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How 'complete' is normalization between Russia, Turkey?

Russia and Turkey recently agreed to cooperate in several significant areas, but there's still some question about how far their friendship extends.
Russian President Vladimir Putin (L) shakes hands with his Turkish counterpart Tayyip Erdogan during a meeting at the Kremlin in Moscow, Russia, March 10, 2017. REUTERS/Zemlianichenko/Pool - RTS12ACJ

The presidents of Russia and Turkey say their recent meeting in Moscow produced encouraging results in diplomatic, trade and economic sectors and paved the way for further bilateral cooperation. The event was of special importance, as it marked the resumption of the High-Level Russian-Turkish Cooperation Council meetings for the first time since Turkey downed a Russian jet in late 2015.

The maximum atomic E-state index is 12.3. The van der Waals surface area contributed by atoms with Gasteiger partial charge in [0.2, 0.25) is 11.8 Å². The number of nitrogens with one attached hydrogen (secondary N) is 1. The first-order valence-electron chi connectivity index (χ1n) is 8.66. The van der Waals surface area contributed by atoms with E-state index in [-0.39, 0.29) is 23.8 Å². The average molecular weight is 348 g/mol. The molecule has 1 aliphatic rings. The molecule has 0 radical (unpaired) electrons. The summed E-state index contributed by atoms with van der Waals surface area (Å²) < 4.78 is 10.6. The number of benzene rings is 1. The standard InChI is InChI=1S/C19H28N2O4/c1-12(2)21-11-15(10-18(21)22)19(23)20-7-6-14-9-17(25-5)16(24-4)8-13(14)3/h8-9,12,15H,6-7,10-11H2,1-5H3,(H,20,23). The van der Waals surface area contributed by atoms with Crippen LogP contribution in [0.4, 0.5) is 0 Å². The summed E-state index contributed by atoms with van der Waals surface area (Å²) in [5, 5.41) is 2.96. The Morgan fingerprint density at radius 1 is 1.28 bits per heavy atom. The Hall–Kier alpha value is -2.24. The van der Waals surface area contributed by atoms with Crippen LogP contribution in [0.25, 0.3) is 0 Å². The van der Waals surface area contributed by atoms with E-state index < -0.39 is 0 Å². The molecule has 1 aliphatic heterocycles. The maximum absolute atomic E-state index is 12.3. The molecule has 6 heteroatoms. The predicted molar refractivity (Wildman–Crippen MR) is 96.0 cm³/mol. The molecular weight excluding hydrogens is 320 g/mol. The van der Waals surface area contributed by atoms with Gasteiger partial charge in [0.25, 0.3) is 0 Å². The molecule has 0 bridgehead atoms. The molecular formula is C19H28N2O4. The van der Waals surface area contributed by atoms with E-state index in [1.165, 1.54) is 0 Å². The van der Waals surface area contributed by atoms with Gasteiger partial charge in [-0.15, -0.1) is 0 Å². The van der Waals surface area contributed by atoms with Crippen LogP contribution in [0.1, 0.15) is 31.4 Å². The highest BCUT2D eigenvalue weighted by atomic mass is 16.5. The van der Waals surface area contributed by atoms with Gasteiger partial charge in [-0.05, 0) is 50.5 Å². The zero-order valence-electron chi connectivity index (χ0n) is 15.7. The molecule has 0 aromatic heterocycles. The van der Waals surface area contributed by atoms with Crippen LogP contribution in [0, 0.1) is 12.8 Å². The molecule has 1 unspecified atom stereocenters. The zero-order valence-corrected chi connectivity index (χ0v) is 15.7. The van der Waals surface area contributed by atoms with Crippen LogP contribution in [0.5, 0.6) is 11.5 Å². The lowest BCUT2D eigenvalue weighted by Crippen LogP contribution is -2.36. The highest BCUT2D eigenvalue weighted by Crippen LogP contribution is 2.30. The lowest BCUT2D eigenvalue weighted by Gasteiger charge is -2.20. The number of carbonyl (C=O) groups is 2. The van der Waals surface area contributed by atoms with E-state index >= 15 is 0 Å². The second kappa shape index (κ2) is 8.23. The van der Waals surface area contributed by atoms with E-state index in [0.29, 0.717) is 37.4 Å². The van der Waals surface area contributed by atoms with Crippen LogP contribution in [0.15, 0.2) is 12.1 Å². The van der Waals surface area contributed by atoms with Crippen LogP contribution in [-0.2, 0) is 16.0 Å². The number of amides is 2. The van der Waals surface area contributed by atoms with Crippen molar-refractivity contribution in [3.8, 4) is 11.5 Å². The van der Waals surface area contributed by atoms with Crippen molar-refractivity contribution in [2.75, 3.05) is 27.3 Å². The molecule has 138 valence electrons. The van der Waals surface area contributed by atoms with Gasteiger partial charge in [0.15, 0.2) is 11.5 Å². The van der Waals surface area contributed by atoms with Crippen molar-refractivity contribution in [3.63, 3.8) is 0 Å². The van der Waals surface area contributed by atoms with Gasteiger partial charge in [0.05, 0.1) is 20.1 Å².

The March 10 meeting was largely hailed as a success in the Russian and Turkish government-owned press. Sergey Zheleznyak, of the United Russia Party and a member of the Russian Duma Foreign Relations Committee, said the event exemplifies the “political wisdom” of Russia-Turkey relations. Semyon Bagdasarov, director of the Moscow-based Center for the Study of the Middle East and Central Asia and a popular political commentator on Russian TV, was among a handful of skeptics, saying, “I’m always alert when people are talking about yet-another 'historical visit,' since it tends to end up badly.”

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